St. Johns River Water Management District Governing Board — DeSantis on Friday named Ormond Beach resident Maryam Ghyabi-White to the SJRWMD Governing Board. Ghyabi-White is a previous member of the SJRWMD Governing Board who currently works as CEO of Ghyabi Consulting and Management. She is also a member of the SunTrust Bank Board of Trustees and the PACE Center for Girls Volusia-Flagler Board of Directors. She earned her bachelor’s degree and master’s degree in civil engineering from the University of Central Florida.
Florida Southwestern State College District Board of Trustees — David Ciccarello and William Banfield were appointed to the board on Friday. Ciccarello, of Fort Myers, is an attorney and owner of Private Client Title and Escrow. He earned his bachelor’s degree in business from Florida State University and his law degree from Stetson University. Banfield, of Estero, is the former president of Moran Wealth Management. He has served on the Bonita Springs Chamber of Commerce Board of Directors and Catholic Charities of Lee, Hendry and Glades County Board of Directors. Banfield earned his bachelor’s degree in English from the College of the Holy Cross.
Palm Beach State College District Board of Trustees — DeSantis appointed Palm Beach Gardens resident Patrice Bishop to the board. Bishop is the executive vice president of human resources and risk management for Kitson and Partners Management Services. She is a member of the Executive Women of Palm Beaches, the Babcock Ranch Foundation’s secretary, and the former vice president of HR Palm Beach County. Bishop earned her bachelor’s degree from Western Kentucky University.
Pasco-Hernando State College District Board of Trustees — Marilyn Pearson-Adams was reappointed to the Board of Trustees by DeSantis on Friday. Pearson-Adams is the current Chair of the board and also the president and owner of Century 21 Alliance Realty of Spring Hill, a trustee of the First United Methodist Church of Spring Hill, chair of the Florida Realtors’ Legislative Think Tank, and a past chair of the Greater Hernando County Chamber of Commerce. Pearson-Adams was inducted into the National Association of Realtors Hall of Fame in 2020.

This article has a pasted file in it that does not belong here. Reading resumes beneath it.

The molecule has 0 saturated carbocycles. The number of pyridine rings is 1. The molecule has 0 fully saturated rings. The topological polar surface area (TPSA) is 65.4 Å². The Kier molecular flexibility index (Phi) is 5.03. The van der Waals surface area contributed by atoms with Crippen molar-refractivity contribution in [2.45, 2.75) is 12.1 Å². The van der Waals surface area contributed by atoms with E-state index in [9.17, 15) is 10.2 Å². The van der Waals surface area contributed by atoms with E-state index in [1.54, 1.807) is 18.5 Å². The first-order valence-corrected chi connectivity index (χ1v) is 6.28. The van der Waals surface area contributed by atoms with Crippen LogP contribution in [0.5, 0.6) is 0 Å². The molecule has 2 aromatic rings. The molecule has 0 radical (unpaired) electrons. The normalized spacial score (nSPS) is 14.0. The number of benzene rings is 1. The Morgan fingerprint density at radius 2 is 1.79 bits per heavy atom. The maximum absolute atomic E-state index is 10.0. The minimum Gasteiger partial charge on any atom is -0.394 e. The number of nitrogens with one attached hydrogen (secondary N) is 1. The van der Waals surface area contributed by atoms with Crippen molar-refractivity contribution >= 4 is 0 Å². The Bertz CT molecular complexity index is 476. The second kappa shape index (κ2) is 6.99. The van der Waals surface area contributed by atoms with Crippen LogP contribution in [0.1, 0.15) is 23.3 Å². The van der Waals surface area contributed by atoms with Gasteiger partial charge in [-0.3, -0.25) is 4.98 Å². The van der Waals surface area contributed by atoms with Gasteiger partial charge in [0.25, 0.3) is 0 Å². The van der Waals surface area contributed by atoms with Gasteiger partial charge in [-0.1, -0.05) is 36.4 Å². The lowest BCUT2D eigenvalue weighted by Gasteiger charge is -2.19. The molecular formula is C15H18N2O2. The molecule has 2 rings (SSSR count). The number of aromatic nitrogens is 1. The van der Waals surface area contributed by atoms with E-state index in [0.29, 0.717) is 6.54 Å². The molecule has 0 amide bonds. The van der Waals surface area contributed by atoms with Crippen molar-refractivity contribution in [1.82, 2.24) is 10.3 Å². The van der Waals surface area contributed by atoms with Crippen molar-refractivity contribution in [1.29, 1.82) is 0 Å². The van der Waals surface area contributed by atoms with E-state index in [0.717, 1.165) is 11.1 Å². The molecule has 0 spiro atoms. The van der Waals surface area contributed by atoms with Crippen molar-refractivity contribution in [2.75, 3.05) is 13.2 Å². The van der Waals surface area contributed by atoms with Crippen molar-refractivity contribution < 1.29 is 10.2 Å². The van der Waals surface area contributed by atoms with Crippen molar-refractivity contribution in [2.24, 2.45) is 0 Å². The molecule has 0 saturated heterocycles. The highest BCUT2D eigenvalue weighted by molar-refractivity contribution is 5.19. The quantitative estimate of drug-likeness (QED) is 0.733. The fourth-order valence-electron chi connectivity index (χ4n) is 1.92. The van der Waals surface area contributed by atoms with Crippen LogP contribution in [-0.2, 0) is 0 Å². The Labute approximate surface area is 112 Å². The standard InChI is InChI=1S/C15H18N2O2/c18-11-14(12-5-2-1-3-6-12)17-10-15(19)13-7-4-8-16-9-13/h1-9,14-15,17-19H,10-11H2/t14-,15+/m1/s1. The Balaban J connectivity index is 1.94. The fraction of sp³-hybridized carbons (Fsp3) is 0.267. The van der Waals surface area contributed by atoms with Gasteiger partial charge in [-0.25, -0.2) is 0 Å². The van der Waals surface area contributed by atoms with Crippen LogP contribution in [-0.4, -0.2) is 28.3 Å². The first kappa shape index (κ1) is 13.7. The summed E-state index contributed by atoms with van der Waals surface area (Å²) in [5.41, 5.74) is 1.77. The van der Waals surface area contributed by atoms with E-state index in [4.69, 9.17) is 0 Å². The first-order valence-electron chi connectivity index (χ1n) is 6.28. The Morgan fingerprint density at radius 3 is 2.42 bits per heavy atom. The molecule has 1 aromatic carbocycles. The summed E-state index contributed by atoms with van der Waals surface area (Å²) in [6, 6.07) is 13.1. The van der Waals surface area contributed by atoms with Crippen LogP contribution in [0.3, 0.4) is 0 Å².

Pensacola State College District Board of Trustees — DeSantis appointed Dr. Troy Tippett to the PSC District Board of Trustees. Tippett, a neurosurgeon, is the medical director and owner of The Neurosurgical Group. He served in and received honorable discharges from the U.S. Air Force and U.S. Army Reserve. He earned his bachelor’s degree from the University of Missouri and his medical degree from the University of Tennessee.
Polk State College District Board of Trustees — The Governor named Teresa Martinez and Mark Turner to the Polk State College District Board of Trustees. Martinez, of Lakeland, is the president and founder of the Institute of Spanish Communication. Previously, she was a Spanish and ESOL teacher with Polk County Schools. She earned her associate degree from Polk State College and a bachelor’s degree in Spanish education from UCF. Turner, also of Lakeland, is an attorney and partner with Straughn and Turner. He is a past Chair of the Polk State College District Board of Trustees and has supported the Polk State College Foundation. After studying at Polk State College, he earned his bachelor’s degree from the University of Florida and his law degree from Stetson University.
Florida Secretary of State Laurel Lee was elected to a leadership position this week in the National Association of Secretaries of State.
Lee will serve on the Executive Board, the chief governing body of NASS.